as deep as 300 meters -- into which thousands of small children are lowered
to dig out the ore. The little ones fit into the dangerous, unsupported
shafts so much easier. For their troubles, they might get $2 a month,
often paid in a daily meal, according to a trade unionist and a child
welfare spokesman of the Tanzanian government, interviewed by the journalist.
These children don't go to school, there are neither Tanzanian government
schools nor health clinics for them -- in spite of rampant Aids and TB,
and desperate malnutrition among all these refugees, which lead to widespread
prostitution and spreads Aids into the Tanzanian population.
- The Beeld journalist reported the deep concern felt
by the South Africans at the Afgem mining operation next door about these
terrible conditions -- but it also became clear that Afgem is not only
being blamed for their own plight by the informal miners next door --
Afgem also cannot intervene by trying to improve the social conditions,
or even provide engineering advice, as this would undoubtedly be interpreted
as criticising the internal affairs of another country: Tanzania.
- What is most puzzling, is that the Tanzanian government
also seems totally incapable of stopping the ongoing child labour and
even the reported enslavement of small children who are forced to work
in these impromptu and highly dangerous mineshafts, dug by inexperienced
- Amnesty International in The Netherlands (K.Henrard@rechten.rug.nl
Amnesty International Africa Desk The Netherlands) this week was formally
asked (by me) to probe these mining conditions at the informal tanzanite
mines of Arusha -- and which conditions are identical to those still found
in Angola's illegal diamond diggings today, and also in the Congo.
- The infamous Blood Diamond trade also flourished for
years under these conditions, also causing the tragedy at its export harbor
of Sierra Leone. (which has no diamonds of its own, but exports them).
Along this entire route, the Blood diamond trade funded and fuelled years
of vicious "warlord" warfare, atrocities by "rebel child
soldiers", years of terrible bloodshed and slavery -- and the most
horrifying genocides the world had indeed witnessed in front of its TV
cameras, such as at Rwanda. Until recently, the world seemed helpless
to stop this Blood diamond trade until the British government stepped
in and intervened in Sierra Leone.
- I asked Amnesty International to prevail upon the Tanzanian
government to step in and improve the sociological conditions of the informal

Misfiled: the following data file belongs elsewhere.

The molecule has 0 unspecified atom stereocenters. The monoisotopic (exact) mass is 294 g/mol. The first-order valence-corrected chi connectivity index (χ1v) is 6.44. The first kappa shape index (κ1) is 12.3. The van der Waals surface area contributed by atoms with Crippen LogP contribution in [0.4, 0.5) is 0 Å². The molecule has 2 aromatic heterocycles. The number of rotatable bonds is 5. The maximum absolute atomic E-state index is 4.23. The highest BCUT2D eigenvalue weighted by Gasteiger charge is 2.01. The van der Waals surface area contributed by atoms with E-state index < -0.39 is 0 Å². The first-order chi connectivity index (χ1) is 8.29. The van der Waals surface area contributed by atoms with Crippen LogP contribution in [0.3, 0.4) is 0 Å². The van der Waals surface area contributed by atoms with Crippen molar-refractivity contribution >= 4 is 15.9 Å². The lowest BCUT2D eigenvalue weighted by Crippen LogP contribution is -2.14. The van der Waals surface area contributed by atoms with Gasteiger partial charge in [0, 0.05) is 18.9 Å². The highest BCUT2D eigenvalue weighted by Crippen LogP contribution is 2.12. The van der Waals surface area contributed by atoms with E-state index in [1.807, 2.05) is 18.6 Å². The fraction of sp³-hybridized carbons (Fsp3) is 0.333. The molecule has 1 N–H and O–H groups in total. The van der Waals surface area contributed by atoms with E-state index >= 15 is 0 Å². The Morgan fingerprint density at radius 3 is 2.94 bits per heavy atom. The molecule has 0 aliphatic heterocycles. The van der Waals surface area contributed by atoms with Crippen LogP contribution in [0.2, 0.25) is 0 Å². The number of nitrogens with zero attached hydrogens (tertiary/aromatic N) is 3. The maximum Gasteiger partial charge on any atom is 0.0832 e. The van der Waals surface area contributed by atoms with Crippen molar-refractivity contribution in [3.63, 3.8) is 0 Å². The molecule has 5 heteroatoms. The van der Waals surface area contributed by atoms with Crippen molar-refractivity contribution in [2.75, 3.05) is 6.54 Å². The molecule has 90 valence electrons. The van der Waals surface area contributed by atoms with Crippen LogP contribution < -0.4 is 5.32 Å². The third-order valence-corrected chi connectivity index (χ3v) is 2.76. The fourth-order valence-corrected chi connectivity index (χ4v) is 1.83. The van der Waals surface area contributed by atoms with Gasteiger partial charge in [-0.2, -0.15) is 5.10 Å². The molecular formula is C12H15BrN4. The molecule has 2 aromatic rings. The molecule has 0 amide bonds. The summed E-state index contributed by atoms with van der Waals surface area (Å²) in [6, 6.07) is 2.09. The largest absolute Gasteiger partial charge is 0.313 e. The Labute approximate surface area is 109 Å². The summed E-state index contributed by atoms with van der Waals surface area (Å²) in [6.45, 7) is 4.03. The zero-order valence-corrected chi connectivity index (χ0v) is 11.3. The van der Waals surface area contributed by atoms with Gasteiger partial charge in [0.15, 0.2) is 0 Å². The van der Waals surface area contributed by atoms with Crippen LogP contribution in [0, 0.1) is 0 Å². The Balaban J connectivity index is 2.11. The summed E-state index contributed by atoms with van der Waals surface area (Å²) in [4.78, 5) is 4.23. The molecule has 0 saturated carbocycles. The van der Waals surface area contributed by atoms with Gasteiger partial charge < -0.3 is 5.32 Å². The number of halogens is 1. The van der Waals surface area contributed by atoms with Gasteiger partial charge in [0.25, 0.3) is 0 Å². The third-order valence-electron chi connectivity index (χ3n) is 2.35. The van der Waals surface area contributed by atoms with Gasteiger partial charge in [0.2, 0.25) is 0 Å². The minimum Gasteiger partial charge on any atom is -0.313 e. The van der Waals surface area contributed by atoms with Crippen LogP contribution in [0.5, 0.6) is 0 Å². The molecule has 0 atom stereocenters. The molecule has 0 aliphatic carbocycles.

miners -- to improve the sociological conditions, to set up teaching facilities
for the miners -- perhaps with the expertise of the South African mining
experts of Afgem next door -- in which these informal mineworkers working
legal Tanzanite claims, could be shown how to mine safely, and also be
provided proper materials and legal sales outlets to thus offer their
gems under free-market conditions.
- I urged Amnesty International to ask the Tanzanian government
to set up government schools and health facilities for these refugees
and immediately stop the child slavery.
- Many of these people are from other African regions --
and as refugees they should also be helped by the International Red Cross
and the UN-Foodaid agencies.
- Twice in the past four years, terrible storms had many
of these "miners" -- 90% were small children and sub-teens --
flee into these hell-holes where several hundreds reportedly drowned when
they were flooded.
- The Afgem personnel report that the informal mine shafts
are death traps, yet children are sent into them with impunity even today.
- The informal miners are clearly blaming Afgem for their
terrible plight, judging by their actions against this South African mining
compound and referring to their "apartheid-era" background --
but it's the Tanzanian government which should be taking the direct responsibility.
They sold the informal mining claims next to Afgem -- and the Tanzanian
government should accept the responsibility for conditions there.
- Tanzanian government cites "low labor costs"
as an investment advantage:
- The Tanzanian government this month launched a major
charm offensive in Washington DC (see: http://www.washtimes.com/world/20010906-75538548.htm)
to draw new investors, citing the country's " low labor costs "
as one of the enducements for new investments in the dirt-poor Marxist-run
- And I also wonder why Nobel Peace Laureate Nelson Mandela
-- who visits Arusha frequently in his attempts to broker a peace in
the Congo -- could also not probe the informal tanzanite mines and let
us know what he thinks about this new form of African Slavery?
- Let's hope that Mandela will not merely cite that permanent
African mantra -- and once again blame this new African slavery on "poverty,
multinational companies, greedy Western capitalists" -- or even that
biggest African bugbear of all, namely " apartheid"?
- Isn't it high time that all African leaders -- and
starting with Tanzania's -- also start accepting their own responsibilities
for this terrifying new African Slave trade inside their own countries?
- Adriana Stuijt is a retired SA medical journalist firstname.lastname@example.org